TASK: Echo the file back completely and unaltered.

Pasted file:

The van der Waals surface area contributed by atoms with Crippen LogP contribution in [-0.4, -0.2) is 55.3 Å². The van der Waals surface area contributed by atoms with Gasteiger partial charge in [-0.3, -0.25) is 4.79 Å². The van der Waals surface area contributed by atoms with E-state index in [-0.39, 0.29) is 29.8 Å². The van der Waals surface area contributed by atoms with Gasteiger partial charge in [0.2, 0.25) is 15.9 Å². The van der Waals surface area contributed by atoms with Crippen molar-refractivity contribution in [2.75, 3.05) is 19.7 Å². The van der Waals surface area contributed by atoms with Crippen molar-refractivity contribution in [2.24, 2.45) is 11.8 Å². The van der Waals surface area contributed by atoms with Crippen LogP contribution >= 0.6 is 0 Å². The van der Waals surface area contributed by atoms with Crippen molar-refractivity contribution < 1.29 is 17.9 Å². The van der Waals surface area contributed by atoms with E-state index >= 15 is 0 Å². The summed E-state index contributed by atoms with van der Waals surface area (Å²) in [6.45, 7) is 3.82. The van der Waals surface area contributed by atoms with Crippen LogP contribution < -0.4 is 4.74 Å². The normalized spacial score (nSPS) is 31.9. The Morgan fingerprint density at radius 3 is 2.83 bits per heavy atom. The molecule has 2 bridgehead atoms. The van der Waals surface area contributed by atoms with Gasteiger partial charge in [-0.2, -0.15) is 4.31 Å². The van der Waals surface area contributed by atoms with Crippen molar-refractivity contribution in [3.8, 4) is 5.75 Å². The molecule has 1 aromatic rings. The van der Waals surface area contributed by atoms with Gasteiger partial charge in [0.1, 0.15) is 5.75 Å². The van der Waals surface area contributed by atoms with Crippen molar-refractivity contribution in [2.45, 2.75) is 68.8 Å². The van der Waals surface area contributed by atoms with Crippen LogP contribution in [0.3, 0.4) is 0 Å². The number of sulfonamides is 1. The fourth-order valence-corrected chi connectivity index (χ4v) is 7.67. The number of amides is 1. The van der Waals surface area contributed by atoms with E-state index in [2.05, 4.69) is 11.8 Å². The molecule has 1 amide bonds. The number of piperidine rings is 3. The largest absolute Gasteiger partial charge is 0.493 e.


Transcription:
The van der Waals surface area contributed by atoms with Crippen LogP contribution in [-0.4, -0.2) is 55.3 Å². The van der Waals surface area contributed by atoms with Gasteiger partial charge in [-0.3, -0.25) is 4.79 Å². The van der Waals surface area contributed by atoms with E-state index in [-0.39, 0.29) is 29.8 Å². The van der Waals surface area contributed by atoms with Gasteiger partial charge in [0.2, 0.25) is 15.9 Å². The van der Waals surface area contributed by atoms with Crippen molar-refractivity contribution in [2.75, 3.05) is 19.7 Å². The van der Waals surface area contributed by atoms with Crippen molar-refractivity contribution in [2.24, 2.45) is 11.8 Å². The van der Waals surface area contributed by atoms with Crippen LogP contribution >= 0.6 is 0 Å². The van der Waals surface area contributed by atoms with Crippen molar-refractivity contribution < 1.29 is 17.9 Å². The van der Waals surface area contributed by atoms with E-state index >= 15 is 0 Å². The summed E-state index contributed by atoms with van der Waals surface area (Å²) in [6.45, 7) is 3.82. The van der Waals surface area contributed by atoms with Crippen LogP contribution < -0.4 is 4.74 Å². The normalized spacial score (nSPS) is 31.9. The Morgan fingerprint density at radius 3 is 2.83 bits per heavy atom. The molecule has 2 bridgehead atoms. The van der Waals surface area contributed by atoms with Gasteiger partial charge in [-0.2, -0.15) is 4.31 Å². The van der Waals surface area contributed by atoms with Crippen molar-refractivity contribution in [3.8, 4) is 5.75 Å². The molecule has 1 aromatic rings. The van der Waals surface area contributed by atoms with Gasteiger partial charge in [0.1, 0.15) is 5.75 Å². The van der Waals surface area contributed by atoms with Crippen molar-refractivity contribution in [2.45, 2.75) is 68.8 Å². The van der Waals surface area contributed by atoms with Crippen LogP contribution in [0.3, 0.4) is 0 Å². The number of sulfonamides is 1. The fourth-order valence-corrected chi connectivity index (χ4v) is 7.67. The number of amides is 1. The van der Waals surface area contributed by atoms with E-state index in [2.05, 4.69) is 11.8 Å². The molecule has 1 amide bonds. The number of piperidine rings is 3. The largest absolute Gasteiger partial charge is 0.493 e.